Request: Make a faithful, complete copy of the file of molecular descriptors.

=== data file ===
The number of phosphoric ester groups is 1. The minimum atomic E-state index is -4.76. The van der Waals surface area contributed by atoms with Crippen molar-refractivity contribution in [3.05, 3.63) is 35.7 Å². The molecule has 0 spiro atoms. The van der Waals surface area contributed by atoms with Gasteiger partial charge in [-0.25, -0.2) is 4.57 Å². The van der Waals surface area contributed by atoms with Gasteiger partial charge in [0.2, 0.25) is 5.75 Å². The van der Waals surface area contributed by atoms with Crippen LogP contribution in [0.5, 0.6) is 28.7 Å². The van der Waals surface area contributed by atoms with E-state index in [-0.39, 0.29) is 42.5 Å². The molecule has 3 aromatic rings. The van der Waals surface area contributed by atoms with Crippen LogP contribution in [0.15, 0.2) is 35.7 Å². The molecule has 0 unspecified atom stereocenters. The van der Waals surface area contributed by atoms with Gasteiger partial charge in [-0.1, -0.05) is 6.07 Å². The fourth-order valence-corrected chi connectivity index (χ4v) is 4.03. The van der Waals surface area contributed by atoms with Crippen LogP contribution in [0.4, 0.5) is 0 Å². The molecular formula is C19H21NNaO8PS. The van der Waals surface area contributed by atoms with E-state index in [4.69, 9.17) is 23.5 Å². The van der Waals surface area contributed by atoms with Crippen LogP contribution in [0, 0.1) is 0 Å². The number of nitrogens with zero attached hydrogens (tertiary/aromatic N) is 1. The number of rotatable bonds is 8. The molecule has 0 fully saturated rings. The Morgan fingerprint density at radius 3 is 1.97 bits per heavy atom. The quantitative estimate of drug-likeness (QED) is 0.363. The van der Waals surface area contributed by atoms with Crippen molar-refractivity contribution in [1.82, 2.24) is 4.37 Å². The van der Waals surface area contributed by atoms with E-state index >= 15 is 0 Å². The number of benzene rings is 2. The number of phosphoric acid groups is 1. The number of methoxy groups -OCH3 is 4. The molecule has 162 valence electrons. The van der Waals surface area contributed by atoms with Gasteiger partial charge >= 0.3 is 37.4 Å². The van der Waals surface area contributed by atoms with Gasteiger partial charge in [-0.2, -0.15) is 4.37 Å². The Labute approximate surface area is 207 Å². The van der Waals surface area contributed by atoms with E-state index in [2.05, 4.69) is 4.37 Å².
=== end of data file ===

The number of phosphoric ester groups is 1. The minimum atomic E-state index is -4.76. The van der Waals surface area contributed by atoms with Crippen molar-refractivity contribution in [3.05, 3.63) is 35.7 Å². The molecule has 0 spiro atoms. The van der Waals surface area contributed by atoms with Gasteiger partial charge in [-0.25, -0.2) is 4.57 Å². The van der Waals surface area contributed by atoms with Gasteiger partial charge in [0.2, 0.25) is 5.75 Å². The van der Waals surface area contributed by atoms with Crippen LogP contribution in [0.5, 0.6) is 28.7 Å². The van der Waals surface area contributed by atoms with E-state index in [-0.39, 0.29) is 42.5 Å². The molecule has 3 aromatic rings. The van der Waals surface area contributed by atoms with Crippen LogP contribution in [0.15, 0.2) is 35.7 Å². The molecule has 0 unspecified atom stereocenters. The van der Waals surface area contributed by atoms with Gasteiger partial charge in [-0.1, -0.05) is 6.07 Å². The fourth-order valence-corrected chi connectivity index (χ4v) is 4.03. The van der Waals surface area contributed by atoms with Crippen LogP contribution in [0.4, 0.5) is 0 Å². The molecular formula is C19H21NNaO8PS. The van der Waals surface area contributed by atoms with E-state index in [4.69, 9.17) is 23.5 Å². The van der Waals surface area contributed by atoms with Crippen LogP contribution in [0, 0.1) is 0 Å². The number of nitrogens with zero attached hydrogens (tertiary/aromatic N) is 1. The number of rotatable bonds is 8. The molecule has 0 fully saturated rings. The Morgan fingerprint density at radius 3 is 1.97 bits per heavy atom. The quantitative estimate of drug-likeness (QED) is 0.363. The van der Waals surface area contributed by atoms with Crippen molar-refractivity contribution in [1.82, 2.24) is 4.37 Å². The van der Waals surface area contributed by atoms with E-state index >= 15 is 0 Å². The number of benzene rings is 2. The number of phosphoric acid groups is 1. The number of methoxy groups -OCH3 is 4. The molecule has 162 valence electrons. The van der Waals surface area contributed by atoms with Gasteiger partial charge >= 0.3 is 37.4 Å². The van der Waals surface area contributed by atoms with Gasteiger partial charge in [-0.2, -0.15) is 4.37 Å². The Labute approximate surface area is 207 Å². The van der Waals surface area contributed by atoms with E-state index in [2.05, 4.69) is 4.37 Å².